South Korea, Asia’s third-biggest buyer of industrial metals, increased its 2012 spending plan for purchases by 9.4 percent as prices fell and domestic demand is forecast to climb, the head of a state agency said.
The state-run Public Procurement Service, which manages strategic commodities, will spend 580 billion won ($510 million), up from an earlier estimate of 530 billion won and up 60 percent from last year, Kang Ho In, 54, said in an interview in Daejeon.
The LMEX index of six metals including copper and aluminum has dropped 20 percent in the past year as Europe’s debt crisis and an economic slowdown in China, the biggest consumer, threatened to curb demand. South Korean demand may climb 7.5 percent to 3.2 million metric tons this year, the Korea Nonferrous Metal Association said March 30.
“Our main goal is to ensure stable supply for small companies,” said Kang, a former deputy finance minister. “Global fundamentals point to further drops in metals prices.”
The agency increased purchases since last year after declines in 2009 and 2010. The service has said it will raise annual spending to about 1 trillion won by 2015, targeting copper reserves for 80 days of demand from 60 days.
Copper may be supported as there is potential for increased consumption in the second half from infrastructure spending in China, Morgan Stanley said on June 28. The bank is predicting a 230,000-ton global shortfall of refined metal this year, the third straight annual deficit.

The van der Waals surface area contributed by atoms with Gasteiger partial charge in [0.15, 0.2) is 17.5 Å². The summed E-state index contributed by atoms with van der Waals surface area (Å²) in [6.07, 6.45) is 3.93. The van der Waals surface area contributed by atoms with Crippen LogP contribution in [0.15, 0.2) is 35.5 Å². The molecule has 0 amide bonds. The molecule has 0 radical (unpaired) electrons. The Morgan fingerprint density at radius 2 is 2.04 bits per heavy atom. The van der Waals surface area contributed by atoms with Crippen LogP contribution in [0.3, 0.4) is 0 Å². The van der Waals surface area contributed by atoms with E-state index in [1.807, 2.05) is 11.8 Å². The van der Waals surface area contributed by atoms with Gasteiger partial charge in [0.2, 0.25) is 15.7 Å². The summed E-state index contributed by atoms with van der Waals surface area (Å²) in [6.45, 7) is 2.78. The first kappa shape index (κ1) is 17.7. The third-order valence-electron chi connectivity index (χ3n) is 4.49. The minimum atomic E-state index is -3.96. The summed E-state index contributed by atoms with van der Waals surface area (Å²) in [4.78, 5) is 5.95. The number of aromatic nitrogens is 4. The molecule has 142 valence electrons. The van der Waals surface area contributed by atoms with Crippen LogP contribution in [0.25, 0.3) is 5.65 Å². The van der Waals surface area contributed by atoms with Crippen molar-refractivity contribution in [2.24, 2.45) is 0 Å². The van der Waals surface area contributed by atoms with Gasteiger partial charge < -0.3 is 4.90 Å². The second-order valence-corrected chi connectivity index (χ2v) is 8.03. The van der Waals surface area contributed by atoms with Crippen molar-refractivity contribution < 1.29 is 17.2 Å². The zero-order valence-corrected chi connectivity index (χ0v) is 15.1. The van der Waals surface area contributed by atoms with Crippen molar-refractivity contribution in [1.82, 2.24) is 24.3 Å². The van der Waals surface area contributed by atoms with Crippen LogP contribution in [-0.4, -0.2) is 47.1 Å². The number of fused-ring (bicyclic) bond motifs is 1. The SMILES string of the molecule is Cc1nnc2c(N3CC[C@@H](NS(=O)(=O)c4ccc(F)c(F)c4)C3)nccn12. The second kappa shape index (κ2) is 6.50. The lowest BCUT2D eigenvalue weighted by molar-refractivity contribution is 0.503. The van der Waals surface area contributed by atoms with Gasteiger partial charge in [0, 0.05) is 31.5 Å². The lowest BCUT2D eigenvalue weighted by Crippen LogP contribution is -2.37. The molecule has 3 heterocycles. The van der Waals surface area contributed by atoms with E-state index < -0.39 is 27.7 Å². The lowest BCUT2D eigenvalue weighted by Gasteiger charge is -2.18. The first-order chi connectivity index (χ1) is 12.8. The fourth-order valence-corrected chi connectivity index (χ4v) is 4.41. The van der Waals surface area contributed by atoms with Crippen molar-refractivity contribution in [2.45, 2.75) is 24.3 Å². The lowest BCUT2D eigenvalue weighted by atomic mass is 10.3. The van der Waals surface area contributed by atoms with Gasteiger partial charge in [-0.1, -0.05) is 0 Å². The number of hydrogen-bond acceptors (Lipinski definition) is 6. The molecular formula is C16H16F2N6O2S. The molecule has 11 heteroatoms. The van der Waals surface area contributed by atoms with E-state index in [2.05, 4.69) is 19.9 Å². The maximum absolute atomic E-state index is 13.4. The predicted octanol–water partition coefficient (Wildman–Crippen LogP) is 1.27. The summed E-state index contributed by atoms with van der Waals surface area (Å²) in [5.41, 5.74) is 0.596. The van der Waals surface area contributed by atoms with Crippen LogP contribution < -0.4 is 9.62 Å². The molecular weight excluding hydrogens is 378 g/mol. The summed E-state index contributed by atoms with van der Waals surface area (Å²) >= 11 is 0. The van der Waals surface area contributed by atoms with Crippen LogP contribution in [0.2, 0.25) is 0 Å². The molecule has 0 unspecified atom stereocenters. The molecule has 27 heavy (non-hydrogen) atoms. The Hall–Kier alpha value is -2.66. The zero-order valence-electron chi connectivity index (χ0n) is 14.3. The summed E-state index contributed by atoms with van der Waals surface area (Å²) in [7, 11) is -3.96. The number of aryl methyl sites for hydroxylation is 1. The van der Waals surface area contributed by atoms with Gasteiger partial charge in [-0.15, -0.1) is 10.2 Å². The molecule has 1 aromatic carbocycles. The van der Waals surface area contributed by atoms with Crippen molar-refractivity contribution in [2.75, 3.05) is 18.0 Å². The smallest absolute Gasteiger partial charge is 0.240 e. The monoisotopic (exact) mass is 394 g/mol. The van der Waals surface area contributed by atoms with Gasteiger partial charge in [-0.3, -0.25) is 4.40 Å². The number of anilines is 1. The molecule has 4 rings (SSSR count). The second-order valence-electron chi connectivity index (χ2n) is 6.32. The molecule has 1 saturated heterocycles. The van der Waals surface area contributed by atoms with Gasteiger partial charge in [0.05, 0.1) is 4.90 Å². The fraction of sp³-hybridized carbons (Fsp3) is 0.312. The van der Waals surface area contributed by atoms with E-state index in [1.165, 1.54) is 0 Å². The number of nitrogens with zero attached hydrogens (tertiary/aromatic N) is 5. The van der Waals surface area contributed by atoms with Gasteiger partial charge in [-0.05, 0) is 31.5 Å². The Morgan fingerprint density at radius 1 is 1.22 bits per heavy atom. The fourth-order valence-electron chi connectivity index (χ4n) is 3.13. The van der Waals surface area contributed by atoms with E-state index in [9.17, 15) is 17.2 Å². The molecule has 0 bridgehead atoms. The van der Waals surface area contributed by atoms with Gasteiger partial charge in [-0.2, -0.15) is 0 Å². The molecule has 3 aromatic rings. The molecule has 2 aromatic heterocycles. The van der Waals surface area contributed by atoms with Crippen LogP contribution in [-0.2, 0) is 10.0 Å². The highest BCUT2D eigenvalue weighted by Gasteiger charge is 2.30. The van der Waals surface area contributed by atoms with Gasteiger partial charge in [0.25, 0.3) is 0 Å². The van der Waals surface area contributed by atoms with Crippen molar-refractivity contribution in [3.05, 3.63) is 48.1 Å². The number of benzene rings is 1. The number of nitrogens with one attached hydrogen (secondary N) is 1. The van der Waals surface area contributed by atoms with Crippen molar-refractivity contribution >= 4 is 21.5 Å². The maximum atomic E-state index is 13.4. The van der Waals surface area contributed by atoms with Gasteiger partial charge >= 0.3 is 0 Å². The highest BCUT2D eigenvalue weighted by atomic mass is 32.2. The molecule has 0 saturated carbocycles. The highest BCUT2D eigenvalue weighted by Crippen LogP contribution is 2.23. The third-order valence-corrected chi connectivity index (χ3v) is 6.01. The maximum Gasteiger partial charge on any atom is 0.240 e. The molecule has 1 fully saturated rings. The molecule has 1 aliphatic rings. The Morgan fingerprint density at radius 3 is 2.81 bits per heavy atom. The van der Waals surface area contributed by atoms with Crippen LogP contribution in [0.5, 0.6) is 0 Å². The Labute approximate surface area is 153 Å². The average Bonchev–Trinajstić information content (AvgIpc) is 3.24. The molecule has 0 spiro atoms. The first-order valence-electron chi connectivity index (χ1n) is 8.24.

South Korea meets about 45 percent of its copper needs from overseas purchases and imports all of its aluminum. The nation consumed 755,316 tons of copper last year and 1.29 million tons of aluminum. Three-month copper on the LME fell 1 percent to $7,737.75 per ton at 12:40 p.m. in Seoul, while aluminum dropped 0.7 percent to $1,967.50 a ton.
The state service plans to buy 36,000 tons of aluminum, 15,000 tons of copper and 7,190 tons of four other nonferrous metals in the second half of this year, Kang said.
South Korea’s exports of goods ranging from cars to ships rose by a better-than-estimated 1.3 percent in June, snapping three months of declines, after a weaker won fueled overseas sales. Hyundai Motors Co. (005380), the nation’s biggest automaker, shipped 7 percent more cars overseas in June from a year earlier while domestic sales rose 0.1 percent.
“Demand for Korean cars and electronics goods has so far remained resilient in the global market,” Kang said. “We are not going to see any sharp drop in domestic consumption for metals.”
South Korea’s economy expanded at the fastest pace in a year during the first quarter, boosted by government spending and investments by semiconductor chipmakers. Still, the government on June 28 cut its forecast for this year’s growth and unveiled 8.5 trillion won of economic support measures, citing Europe’s “long-term threat” to the country’s expansion.
The agency, which meets 4.4 percent of the nation’s base- metal needs, expects to list an exchange-traded fund backed by copper on the local bourse late this month as part of efforts for joint-stockpiling with the private sector, Kang said.
“We will continue to build up stocks by buying when prices are lower,” he said. “At the same time, the copper ETF will not only help us meet our targets for state reserves but also offer individual investors an alternative investment tool.”
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